By Anupam Manur and Varun Ramachandra
Strength, stability, universal acceptability, and a lack of a viable alternative to the dollar makes it the global reserve currency.
Global trade and businesses function best when there is a currency that is widely accepted. This doesn’t imply a common currency, instead, it refers to the usage of a widely acceptable currency for international transactions. Such a currency reduces the transaction costs of converting one currency to another and enables easy invoicing of traded goods and services. This common currency is referred to as the reserve currency.
The brief history of reserve currencies:
Historically, a reserve currency implied a currency that was in wide circulation even outside the issuing state’s borders. Currently, the US dollar is the world’s reserve currency but this hasn’t been the case forever. The silver Drachma issued by the ancient Athens was probably the first reserve currency. The Roman Aureus and Denarious coins, the Byzantine Solidius coins, the Arabian Dinar, the Florence Fiorino, and the Dutch Gulden have at various points had the status of being the world’s reserve currency.
In 1717, Britain adopted the gold standard – a system where central banks had to back each paper currency note they printed with an equal or proportional amount of gold — and simultaneously built a vast empire. At the height of its power, more than 60% of world trade was invoiced in pounds and this led to the pound sterling becoming the world’s reserve currency. At around the end of the 19th century, America’s economic significance rose and this resulted in the US dollar toppling the pound as the most sought-after currency. Today, more than two-thirds of foreign exchange reserves held by central banks around the world are in US dollars (see figure).
Why do central banks maintain reserves?
Two important reasons for holding reserves are as follows:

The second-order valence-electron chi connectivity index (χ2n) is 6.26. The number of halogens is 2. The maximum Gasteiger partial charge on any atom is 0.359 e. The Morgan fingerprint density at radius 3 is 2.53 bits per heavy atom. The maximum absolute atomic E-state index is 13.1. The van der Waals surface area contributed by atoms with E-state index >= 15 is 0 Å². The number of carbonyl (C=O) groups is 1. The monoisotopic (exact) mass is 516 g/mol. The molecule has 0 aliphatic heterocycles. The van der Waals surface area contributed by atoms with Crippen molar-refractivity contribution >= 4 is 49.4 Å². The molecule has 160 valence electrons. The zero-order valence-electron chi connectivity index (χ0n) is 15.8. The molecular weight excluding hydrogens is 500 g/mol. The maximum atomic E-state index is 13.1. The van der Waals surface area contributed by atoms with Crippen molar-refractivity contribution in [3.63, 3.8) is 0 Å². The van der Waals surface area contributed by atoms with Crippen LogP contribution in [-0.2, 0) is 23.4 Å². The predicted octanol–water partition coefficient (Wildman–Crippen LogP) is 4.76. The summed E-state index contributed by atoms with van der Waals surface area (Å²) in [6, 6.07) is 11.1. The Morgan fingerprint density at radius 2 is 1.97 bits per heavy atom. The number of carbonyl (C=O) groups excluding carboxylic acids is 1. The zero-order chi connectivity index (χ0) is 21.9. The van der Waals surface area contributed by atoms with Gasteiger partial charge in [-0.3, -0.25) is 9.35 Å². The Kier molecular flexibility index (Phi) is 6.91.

First, safety. Reserves act as savings, and central banks can benefit from this in hours of need. When a country faces a balance of payments crisis or some other form of financial crisis, the central bank can use its reserves to alleviate the situation. Typically, central banks manage enough reserves to cover for three months’ worth of imports to maintain continuity of trade in times of crises. Reserves also act as positive assurance to debtors.
Second, reserves are maintained to manage a country’s exchange rate policy (the previous post explored this aspect). Whenever a country’s currency appreciates or depreciates, and moves away from the target exchange rate set, the central bank steps in and uses its reserves to maintain exchange rate stability. The Reserve Bank of India has done this on numerous occasions when the rupee has appreciated or depreciated.
Why is the US dollar the reserve currency?
Since the United States boasts of the world’s largest economy (around $18 trillion) and has a stable political environment, most international trade is invoiced in dollars and about 50-60% of US dollars circulate outside US borders. Since there has been no default or major devaluation of the dollar in the past few decades, the USD and the US government’s treasury bonds are thought of as the safest assets in the world; this inherent stability and risk-free nature of the dollar is attractive to investors and has therefore ensured that the US dollar is the world’s reserve currency.
According to economist Ewe-Ghee Lim, there are five factors that facilitate international currency’s status: a large economic size, the existence of a well-developed financial system, confidence in the currency’s value, political stability, and network externalities. Additional features for currencies that assume reserve status are large-scale current account and financial account convertibility, an independent central bank, a high degree of capital mobility, surveillance of economic policies, and cooperation of monetary policymaking at regional and multilateral levels. The dollar checks almost all of these boxes.
The rise of China since the 80s has made the Chinese Yuan an important world currency, but since the Yuan has been deliberately undervalued to aid exports, the real exchange rate of Yuan is unknown. Japan and Britain are waning economic powers, the emerging markets are too volatile, the Euro has many internal problems, and gold is too static a commodity to be held as the reserve currency. This leaves the dollar as the only viable option for the time being, and probably for some more time to come.
Anupam Manur is a Policy Analyst at Takshashila Institution and tweets @anupammanur
Varun Ramachandra is a Policy Analyst at Takshashila Institution and tweets @_quale